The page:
Hence, early in , Baker, mistakenly believing that Mondale might champion the Bradley-Gephardt tax bill, which would simplify the tax code and lower tax rates, suggested that Reagan direct the Treasury Department to develop comprehensive tax reform legislation. This maneuver essentially neutralized tax reform as an issue during the campaign. During the campaign, the focus was on the fact that Mondale wanted to raise taxes and Reagan did not.
After the election, the Treasury Department presented its recommended tax reform bill called Treasury I to the president. Treasury I, skillfully prepared by the neutrally competent bureaucrats in the department, recommended the elimination of 38 of tax expenditures. In reviewing Treasury I, Treasury Secretary Baker and his deputy, Darman, decided that the proposal would have to be revised to make it more politically feasible before it could be introduced to Congress. Unlike the situation in , Reagan could not steamroll his opponents in , but he was able to impose a major rule: any bill would have to be revenue-neutral.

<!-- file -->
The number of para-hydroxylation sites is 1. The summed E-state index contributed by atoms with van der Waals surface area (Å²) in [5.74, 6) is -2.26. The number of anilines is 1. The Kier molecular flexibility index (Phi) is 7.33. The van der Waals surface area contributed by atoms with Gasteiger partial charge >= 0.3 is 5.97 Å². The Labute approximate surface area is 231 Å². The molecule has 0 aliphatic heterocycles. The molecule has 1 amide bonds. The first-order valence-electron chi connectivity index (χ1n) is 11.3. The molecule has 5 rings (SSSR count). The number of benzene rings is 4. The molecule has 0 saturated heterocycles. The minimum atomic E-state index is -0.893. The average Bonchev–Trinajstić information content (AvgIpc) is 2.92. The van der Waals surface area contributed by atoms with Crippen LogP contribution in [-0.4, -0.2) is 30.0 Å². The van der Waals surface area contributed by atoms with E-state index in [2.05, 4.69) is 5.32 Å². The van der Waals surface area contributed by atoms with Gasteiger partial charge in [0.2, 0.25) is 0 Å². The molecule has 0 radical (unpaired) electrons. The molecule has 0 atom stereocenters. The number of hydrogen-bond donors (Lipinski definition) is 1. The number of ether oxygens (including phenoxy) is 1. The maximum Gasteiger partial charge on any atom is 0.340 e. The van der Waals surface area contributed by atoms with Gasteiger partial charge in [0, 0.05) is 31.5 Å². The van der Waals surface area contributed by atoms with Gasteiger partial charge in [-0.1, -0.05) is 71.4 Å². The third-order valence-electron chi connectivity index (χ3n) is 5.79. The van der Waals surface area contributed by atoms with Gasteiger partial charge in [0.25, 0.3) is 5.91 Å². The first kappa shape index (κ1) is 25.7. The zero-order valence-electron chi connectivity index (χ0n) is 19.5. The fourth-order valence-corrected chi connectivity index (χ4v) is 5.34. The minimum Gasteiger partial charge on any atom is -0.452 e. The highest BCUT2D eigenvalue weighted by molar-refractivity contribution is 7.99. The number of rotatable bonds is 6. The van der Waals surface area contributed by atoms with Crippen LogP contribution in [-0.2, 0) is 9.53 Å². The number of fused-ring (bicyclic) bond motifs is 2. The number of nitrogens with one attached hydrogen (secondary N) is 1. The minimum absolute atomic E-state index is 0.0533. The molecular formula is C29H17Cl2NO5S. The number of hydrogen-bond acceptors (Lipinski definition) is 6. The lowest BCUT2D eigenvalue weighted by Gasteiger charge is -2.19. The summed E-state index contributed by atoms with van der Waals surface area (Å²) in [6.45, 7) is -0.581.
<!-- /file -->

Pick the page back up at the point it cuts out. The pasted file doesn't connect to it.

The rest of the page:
That is, any new tax bill would have to raise the same amount of revenue as the existing tax law. Democrats supported this provision for its fairness and Republicans for being pro-family. TRA eliminated the preferential treatment of capital gains income by raising the tax rate from 20 percent to the top individual rate of 28 percent. It was estimated that about 60 percent of all Americans paid slightly lower taxes a few hundred dollars per year because of this reform law, and another 25 percent paid what they had been paying before.
The remaining 15 percent faced a relatively small tax increase. Reagan had the chameleon-like capability of identifying with and appealing to those who felt that taxes were too complex, those who felt that taxes were unfair, those who felt that the rich were not paying their fair share, and those who felt that taxes impeded their chances to move up.